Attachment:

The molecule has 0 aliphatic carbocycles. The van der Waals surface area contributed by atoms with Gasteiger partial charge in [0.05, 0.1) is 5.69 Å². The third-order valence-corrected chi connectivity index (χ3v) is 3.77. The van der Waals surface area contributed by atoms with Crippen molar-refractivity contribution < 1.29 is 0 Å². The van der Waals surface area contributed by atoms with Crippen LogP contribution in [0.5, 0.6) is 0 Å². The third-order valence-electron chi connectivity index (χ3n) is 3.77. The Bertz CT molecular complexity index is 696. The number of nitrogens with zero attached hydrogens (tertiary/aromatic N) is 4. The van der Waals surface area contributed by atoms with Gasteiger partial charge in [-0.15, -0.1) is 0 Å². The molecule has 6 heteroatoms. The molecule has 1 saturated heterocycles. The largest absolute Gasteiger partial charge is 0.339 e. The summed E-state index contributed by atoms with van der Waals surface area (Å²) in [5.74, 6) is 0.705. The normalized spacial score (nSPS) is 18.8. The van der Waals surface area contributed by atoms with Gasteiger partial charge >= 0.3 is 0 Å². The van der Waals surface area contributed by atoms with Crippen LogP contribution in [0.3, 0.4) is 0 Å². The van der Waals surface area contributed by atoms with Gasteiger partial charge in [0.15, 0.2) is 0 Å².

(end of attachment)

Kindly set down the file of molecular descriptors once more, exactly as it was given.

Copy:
The molecule has 0 aliphatic carbocycles. The van der Waals surface area contributed by atoms with Gasteiger partial charge in [0.05, 0.1) is 5.69 Å². The third-order valence-corrected chi connectivity index (χ3v) is 3.77. The van der Waals surface area contributed by atoms with Crippen molar-refractivity contribution < 1.29 is 0 Å². The van der Waals surface area contributed by atoms with Crippen LogP contribution in [0.5, 0.6) is 0 Å². The third-order valence-electron chi connectivity index (χ3n) is 3.77. The Bertz CT molecular complexity index is 696. The number of nitrogens with zero attached hydrogens (tertiary/aromatic N) is 4. The van der Waals surface area contributed by atoms with Gasteiger partial charge in [-0.15, -0.1) is 0 Å². The molecule has 6 heteroatoms. The molecule has 1 saturated heterocycles. The largest absolute Gasteiger partial charge is 0.339 e. The summed E-state index contributed by atoms with van der Waals surface area (Å²) in [5.74, 6) is 0.705. The normalized spacial score (nSPS) is 18.8. The van der Waals surface area contributed by atoms with Gasteiger partial charge >= 0.3 is 0 Å². The van der Waals surface area contributed by atoms with Crippen LogP contribution in [0.3, 0.4) is 0 Å². The van der Waals surface area contributed by atoms with Gasteiger partial charge in [0.15, 0.2) is 0 Å².